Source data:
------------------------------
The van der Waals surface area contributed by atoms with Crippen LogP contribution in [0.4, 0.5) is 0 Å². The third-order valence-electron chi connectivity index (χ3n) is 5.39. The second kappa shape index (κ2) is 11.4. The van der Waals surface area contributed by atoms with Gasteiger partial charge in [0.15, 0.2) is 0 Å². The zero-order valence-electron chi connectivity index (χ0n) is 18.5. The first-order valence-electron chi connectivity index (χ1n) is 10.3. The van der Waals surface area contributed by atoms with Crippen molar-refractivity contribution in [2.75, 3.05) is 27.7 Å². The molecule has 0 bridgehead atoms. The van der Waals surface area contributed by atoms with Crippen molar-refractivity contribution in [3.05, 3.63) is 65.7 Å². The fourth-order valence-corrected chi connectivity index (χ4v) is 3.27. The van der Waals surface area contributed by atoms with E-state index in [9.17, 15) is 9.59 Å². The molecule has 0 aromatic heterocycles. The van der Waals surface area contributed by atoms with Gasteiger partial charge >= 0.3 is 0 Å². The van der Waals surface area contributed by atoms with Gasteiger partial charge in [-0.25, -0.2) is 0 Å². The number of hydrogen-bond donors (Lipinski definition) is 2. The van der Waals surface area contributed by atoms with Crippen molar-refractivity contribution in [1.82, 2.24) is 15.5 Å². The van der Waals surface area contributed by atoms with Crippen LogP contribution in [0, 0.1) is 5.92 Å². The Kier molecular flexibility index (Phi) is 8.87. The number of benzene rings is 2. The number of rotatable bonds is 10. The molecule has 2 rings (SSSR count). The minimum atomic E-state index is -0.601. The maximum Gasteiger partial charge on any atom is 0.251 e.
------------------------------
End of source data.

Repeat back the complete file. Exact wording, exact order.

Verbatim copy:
The van der Waals surface area contributed by atoms with Crippen LogP contribution in [0.4, 0.5) is 0 Å². The third-order valence-electron chi connectivity index (χ3n) is 5.39. The second kappa shape index (κ2) is 11.4. The van der Waals surface area contributed by atoms with Gasteiger partial charge in [0.15, 0.2) is 0 Å². The zero-order valence-electron chi connectivity index (χ0n) is 18.5. The first-order valence-electron chi connectivity index (χ1n) is 10.3. The van der Waals surface area contributed by atoms with Crippen molar-refractivity contribution in [2.75, 3.05) is 27.7 Å². The molecule has 0 bridgehead atoms. The van der Waals surface area contributed by atoms with Crippen molar-refractivity contribution in [3.05, 3.63) is 65.7 Å². The fourth-order valence-corrected chi connectivity index (χ4v) is 3.27. The van der Waals surface area contributed by atoms with E-state index in [9.17, 15) is 9.59 Å². The molecule has 0 aromatic heterocycles. The van der Waals surface area contributed by atoms with Gasteiger partial charge >= 0.3 is 0 Å². The van der Waals surface area contributed by atoms with Gasteiger partial charge in [-0.25, -0.2) is 0 Å². The number of hydrogen-bond donors (Lipinski definition) is 2. The van der Waals surface area contributed by atoms with Crippen molar-refractivity contribution in [1.82, 2.24) is 15.5 Å². The van der Waals surface area contributed by atoms with Crippen LogP contribution in [0, 0.1) is 5.92 Å². The Kier molecular flexibility index (Phi) is 8.87. The number of benzene rings is 2. The number of rotatable bonds is 10. The molecule has 2 rings (SSSR count). The minimum atomic E-state index is -0.601. The maximum Gasteiger partial charge on any atom is 0.251 e.